That was one of my better choices. ECHO is my sixth five-star book of 2016 and the best children’s novel I’ve read (or listened to) in years.
The book explores four slightly interrelated storylines, each separated by years and miles. We begin long ago in the Black Forest with Otto, a young boy who meets three women who bear an eerie resemblance to the characters in the book he’s reading. Prompted by his story’s plot, he invites them to each play a tune on his harmonica, setting in motion a spell that could change their fate even as it links several children who're yet to be born.
Germany, 1932. Friedrich desperately wants to become a conductor, but he’s got a facial birthmark, a history of epilepsy, and a father and uncle who vocally disagree with the Nazis. He’s got one shot to prove his worth: ace his Conservatory audition on his extremely non-German harmonica.
Pennsylvania, 1935. Mike promised his grandmother he and his younger brother would always stay together; a prospect that’s all but impossible given the adoption climate at their orphanage. Mike dreams instead of joining a traveling harmonica orchestra so his brother can find a new home without worrying about Mike, but his plans change when a wealthy yet standoffish woman enters their lives.
California, 1942. Ivy’s family relocates in the hopes of finally earning their own home. Ivy makes the best of the sudden move by caring for an abandoned house and teaching her neighbor to play the harmonica, but her new town's racism threatens to derail her optimism.
Ryan introduces us to each of the main characters in fraught circumstances that push them in highly personal ways: a solo walk across a potentially hostile town; a new opportunity for adoption; a dream quashed, yet quickly replaced by a bright chance. These are all highly empathic struggles that tie into fears many children--many people--experience every day. Will I be too different? Will anyone ever love me? Will I have to abandon my aspirations so someone else can achieve theirs?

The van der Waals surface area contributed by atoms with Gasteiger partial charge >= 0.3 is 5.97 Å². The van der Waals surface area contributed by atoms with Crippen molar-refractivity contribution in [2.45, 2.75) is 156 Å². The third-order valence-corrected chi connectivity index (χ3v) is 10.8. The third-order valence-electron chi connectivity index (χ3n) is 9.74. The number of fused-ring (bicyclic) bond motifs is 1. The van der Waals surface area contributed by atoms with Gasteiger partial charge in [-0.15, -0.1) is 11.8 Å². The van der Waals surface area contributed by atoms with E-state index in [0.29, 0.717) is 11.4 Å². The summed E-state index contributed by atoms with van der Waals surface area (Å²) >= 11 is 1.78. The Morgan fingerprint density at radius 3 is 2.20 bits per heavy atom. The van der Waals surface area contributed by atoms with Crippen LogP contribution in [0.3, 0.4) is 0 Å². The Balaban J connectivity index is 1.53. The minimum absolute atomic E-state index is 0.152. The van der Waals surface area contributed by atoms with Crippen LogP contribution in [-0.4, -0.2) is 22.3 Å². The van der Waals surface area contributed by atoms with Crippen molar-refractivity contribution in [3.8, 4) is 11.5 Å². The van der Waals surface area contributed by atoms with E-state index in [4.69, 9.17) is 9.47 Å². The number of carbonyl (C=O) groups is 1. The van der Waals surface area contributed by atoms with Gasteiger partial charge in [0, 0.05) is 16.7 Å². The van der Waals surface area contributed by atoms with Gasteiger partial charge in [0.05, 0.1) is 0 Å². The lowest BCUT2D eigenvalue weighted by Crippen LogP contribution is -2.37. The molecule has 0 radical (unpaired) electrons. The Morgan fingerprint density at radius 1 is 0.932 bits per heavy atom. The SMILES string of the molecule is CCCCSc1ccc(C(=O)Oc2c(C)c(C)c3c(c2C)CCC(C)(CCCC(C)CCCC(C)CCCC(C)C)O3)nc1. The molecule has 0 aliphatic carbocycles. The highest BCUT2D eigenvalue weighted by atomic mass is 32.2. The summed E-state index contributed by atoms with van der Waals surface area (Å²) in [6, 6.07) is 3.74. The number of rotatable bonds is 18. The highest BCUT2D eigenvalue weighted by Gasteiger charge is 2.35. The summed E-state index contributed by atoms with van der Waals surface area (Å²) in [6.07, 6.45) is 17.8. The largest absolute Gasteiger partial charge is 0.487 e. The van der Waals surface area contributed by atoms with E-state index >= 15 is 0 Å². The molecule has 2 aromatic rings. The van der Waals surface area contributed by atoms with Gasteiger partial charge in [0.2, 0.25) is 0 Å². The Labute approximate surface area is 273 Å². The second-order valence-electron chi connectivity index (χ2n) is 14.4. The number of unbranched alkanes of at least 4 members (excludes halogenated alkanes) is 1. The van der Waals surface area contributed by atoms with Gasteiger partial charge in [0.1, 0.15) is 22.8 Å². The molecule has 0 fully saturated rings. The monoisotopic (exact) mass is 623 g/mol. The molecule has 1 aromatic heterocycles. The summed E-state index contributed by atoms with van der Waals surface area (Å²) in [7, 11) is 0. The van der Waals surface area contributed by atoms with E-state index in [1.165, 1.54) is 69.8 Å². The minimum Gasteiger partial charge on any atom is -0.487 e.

Ryan establishes that while these are universal battles, they’re also deeply personal to the protagonists. Friedrich’s birthmark and his habit of conducting music he hears only in his memory draws the bullies in droves. Mike has gone from the bosom of a happy family to a cold, miserable orphanage where nobody wants a kid as old as eleven. Ivy has only recently discovered her affinity for music, and she’s received almost no support from the people closest to her.
And they encounter more trials even as they navigate these vast challenges. Friedrich makes it to work safely, but he’s still got to contend with the Nazis he lives alongside every day--including his own sister, who’s so fanatically devoted to the party that she volunteers for sterilization once she learns her family may carry genetic “weaknesses.” Mike weathers a series of adoption obstacles, only to discover the person who finally offers him a home alongside his brother may have terrible motives for doing so. (She's not physically abusive. You don’t have to worry about that particular peril.) Ivy discovers her new home offers even more opportunities for her to embrace music, but she must fight racist social systems in order to access them.
It's the literary equivalent of listening to the harmonica. We begin with discord, then smooth things out, then return to a state of uncertainty and chaos. The tune calms down again, only to bombard the reader with auditory missiles a moment later. And Ryan pauses each child’s story just as the emotional peril reaches a crescendo.
The critic in me recognizes that many people may find Ryan’s choices emotionally manipulative, especially with regards to where she breaks each story. The engaged reader in me does not care, and I’m pretty sure those of you who get caught up in these kids' lives will feel the same.